ISACA outlines web security vulnerabilities and strategies

According to the not-for-profit IT security association, the white paper – which is available to anyone upon registration via the main ISACA website – outlines the causes of web application vulnerabilities, examines the associated risk and impacts, and provides advice to mitigate the security risk involved.

The white paper – titled `Web Application Security: Business and Risk Considerations' – looks at the increasing use of web applications, which it says have soared recently, due to the significant value they can add to enterprises by providing innovative ways to interact with customers.

However, notes the guide, so have the dangers as, along with the benefits of these capabilities come security vulnerabilities that create dangerous risk and exposure.

Marc Vael, ISACA's director of the knowledge board and chairman of the association's cloud computing task force, said that organizations are performing more and more high-value or highly confidential transactions through the internet.

“But in many cases we notice that executive management is not (made) fully aware of the real security risks”, he said, adding that, on the contrary, managers tend to push hard to go ahead and launch the web solution(s), even when these are not properly tested.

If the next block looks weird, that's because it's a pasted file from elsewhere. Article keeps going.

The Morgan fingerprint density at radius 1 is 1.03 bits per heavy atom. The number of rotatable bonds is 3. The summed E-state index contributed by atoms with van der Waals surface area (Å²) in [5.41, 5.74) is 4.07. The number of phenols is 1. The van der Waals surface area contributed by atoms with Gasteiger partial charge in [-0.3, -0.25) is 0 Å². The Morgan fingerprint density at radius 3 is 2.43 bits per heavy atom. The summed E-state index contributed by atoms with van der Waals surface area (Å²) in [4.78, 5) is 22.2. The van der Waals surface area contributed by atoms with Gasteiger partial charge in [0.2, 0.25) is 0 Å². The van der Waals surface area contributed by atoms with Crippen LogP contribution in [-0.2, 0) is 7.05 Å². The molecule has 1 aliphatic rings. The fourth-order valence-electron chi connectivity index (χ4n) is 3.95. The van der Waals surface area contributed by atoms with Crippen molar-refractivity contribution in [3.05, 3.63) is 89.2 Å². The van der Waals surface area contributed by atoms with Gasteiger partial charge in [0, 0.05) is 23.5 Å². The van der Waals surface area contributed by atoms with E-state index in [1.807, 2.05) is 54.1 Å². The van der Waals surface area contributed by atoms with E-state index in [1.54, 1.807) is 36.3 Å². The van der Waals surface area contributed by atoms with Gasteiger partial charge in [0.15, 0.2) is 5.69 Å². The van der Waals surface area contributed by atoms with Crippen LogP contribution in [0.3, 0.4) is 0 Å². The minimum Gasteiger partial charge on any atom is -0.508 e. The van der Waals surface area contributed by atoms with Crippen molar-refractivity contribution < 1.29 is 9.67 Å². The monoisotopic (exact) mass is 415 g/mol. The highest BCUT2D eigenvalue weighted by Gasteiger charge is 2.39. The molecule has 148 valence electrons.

“Thus a lot of assumptions and a false sense of trust reigns in many organizations on the security of their web applications, until it is too late”, he explained.

The ISACA paper notes that new web applications are client-server based and platform independent, require less computing power, and can be seamlessly integrated with online resources and services.

Their use, the guide notes, can result in time and cost reduction of processes, increased customer satisfaction, and increased revenue. However, against this backdrop, web application vulnerabilities open the door to the exploitation of sensitive corporate information, disruption of service and theft of intellectual property.

Common vulnerabilities identified in the white paper include SQL injection, cross-site scripting, insecure direct object reference, information leakage and insufficient anti-automation.

So what are the strategies for dealing with these issues? The paper recommends that security measures must be mandatory components that are included early in the process and that programmers must be trained in secure coding techniques. In addition, it recommends that there must be a robust quality assurance process in place to enforce continuous, controlled quality testing, and that deployed applications must be continuously monitored for newly discovered vulnerabilities.

Vael concluded that, in order to challenge the security expectations, ISACA recommends that IT professionals review theor web application security for all active solutions, in order to find out where it can be improved in a tangible manner.

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